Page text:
Recently I have received many inquiries regarding raw food. Overall, we have had Chino on raw dog food for almost a year and have been extremely delighted with it some of the benefits that we have experienced from doing so are as follows:
  • Less shedding
  • Clean teeth (no need for brushing or dental vet visits)
  • Smaller stools
  • We have visited the vet once for a routine visit and shots (whereas before we were constantly there because he was scratching excessively until he bled from allergic reactions)
  • Regulated his weight gain as a puppy he did not get big rapidly – gradual weight increase
  • Helped with muscle development because he is chewing through bones etc.
  • Shiny coat

Feeding a raw food diet also gives your dog a large variety that kibble does not. You can feed a wide range of different proteins such as:
  • Fish (rich in omega which helps with shiny coats, mackerel and salmon are good)
  • Pork
  • Beef
  • Chicken
  • Turkey
  • Duck
  • Lamb
  • Venison
  • Eggs

Raw food is fed depending on your dog’s weight and activity level there are various raw food calculators online that will calculate the amount of food you should be feeding your dog, usually it is between 2-3% of their weight.  At first it is recommended that you stick to one protein source before introducing the vast variety.

Many people believe that raw food is very pricey but dependent on how much of it you are feeding it can cost as low as $1.50 a day depending on the protein you are feeding and weather you are buying bulk from a butcher or commercial packaged at your local pet store. Feeding raw does not mean that you are buying your dog a New York T-bone steak all the time sometimes organ meats and bones with a bit of meat are sufficient enough for a meal depending on the weight and at your local butcher these are the meats that no one wants therefore they are discounted.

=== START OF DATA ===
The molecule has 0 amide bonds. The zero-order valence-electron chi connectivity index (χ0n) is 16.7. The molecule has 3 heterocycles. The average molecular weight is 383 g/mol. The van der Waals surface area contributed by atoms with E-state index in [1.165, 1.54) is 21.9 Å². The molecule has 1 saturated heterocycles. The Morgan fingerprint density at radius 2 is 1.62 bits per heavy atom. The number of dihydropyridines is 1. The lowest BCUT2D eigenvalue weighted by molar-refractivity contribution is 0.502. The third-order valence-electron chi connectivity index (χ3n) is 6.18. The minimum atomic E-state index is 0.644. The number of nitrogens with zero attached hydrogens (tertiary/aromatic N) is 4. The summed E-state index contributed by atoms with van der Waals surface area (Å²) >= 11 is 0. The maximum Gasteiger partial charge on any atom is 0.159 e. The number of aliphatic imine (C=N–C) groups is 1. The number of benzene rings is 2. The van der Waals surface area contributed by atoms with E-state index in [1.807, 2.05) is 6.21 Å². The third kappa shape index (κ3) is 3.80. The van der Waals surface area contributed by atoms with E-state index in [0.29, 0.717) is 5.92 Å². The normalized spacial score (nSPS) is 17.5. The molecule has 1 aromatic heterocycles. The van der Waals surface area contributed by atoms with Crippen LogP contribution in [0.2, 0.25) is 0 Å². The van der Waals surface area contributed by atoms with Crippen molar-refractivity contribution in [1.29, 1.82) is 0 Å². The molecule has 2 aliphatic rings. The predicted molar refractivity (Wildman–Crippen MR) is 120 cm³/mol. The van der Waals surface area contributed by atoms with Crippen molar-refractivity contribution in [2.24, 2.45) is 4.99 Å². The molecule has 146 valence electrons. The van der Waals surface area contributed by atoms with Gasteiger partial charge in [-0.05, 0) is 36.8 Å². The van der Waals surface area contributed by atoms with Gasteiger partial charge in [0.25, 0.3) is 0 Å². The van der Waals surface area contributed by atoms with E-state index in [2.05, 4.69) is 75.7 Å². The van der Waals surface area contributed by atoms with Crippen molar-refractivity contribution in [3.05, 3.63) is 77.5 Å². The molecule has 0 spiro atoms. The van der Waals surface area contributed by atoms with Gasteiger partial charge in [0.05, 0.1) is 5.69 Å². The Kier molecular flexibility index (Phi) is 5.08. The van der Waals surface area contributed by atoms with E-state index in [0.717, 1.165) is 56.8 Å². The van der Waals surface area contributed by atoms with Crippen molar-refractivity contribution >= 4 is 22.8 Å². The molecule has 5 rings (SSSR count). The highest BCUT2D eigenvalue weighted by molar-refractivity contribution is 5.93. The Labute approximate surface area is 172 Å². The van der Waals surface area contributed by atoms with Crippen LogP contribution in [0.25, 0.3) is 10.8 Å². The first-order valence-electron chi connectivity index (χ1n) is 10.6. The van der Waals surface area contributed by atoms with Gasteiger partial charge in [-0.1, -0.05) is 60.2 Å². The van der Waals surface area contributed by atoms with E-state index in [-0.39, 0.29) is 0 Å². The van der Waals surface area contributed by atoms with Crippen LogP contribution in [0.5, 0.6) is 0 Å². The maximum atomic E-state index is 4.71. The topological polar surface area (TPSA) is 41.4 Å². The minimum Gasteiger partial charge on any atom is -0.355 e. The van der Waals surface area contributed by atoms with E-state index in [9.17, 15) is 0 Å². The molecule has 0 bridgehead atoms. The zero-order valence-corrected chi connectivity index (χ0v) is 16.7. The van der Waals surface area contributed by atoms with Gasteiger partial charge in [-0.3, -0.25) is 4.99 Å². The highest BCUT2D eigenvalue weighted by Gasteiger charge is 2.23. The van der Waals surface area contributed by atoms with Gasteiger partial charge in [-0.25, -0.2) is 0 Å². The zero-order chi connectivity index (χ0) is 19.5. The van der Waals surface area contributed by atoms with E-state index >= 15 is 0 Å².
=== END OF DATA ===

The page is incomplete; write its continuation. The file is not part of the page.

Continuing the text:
Unlike changing your dog’s dry kibble food which is recommended you do it gradually over a period of time the switch from dry to raw can be done cold turkey without the huge side effects that come from switching from one dry food to another.

Various myths surround the feeding of raw food ranging from bones being dangerous for your dogs (when raw they are not dangerous, chicken bones are soft and bendable when raw when a chicken bone is cooked it when it becomes an issue and can splinter and become a choking hazard).

Another common myth is that dogs become aggressive after eating raw food because they get a taste for blood this is completely FALSE.  Think about it when you eat sushi or a steak do you become an aggressive blood sucking vampire? Exactly.

If you are thinking of feeding your dog raw keep in mind that dogs do not NEED vegetables and fruit but if you’d like to incorporate them into their diet be sure to puree them (think baby food) so that they are able to digest them properly and they should also be raw not cooked as they lose nutritional value. You can also add raw eggs to your dogs food and it’s an added treat for them.

Also keep in mind that cats can also be on a raw food diet, for those of you who own both – having one source of food for both animals could be easier.
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Editor's Note : For Dr. Cliff's recent opinions on the raw food debate, click here.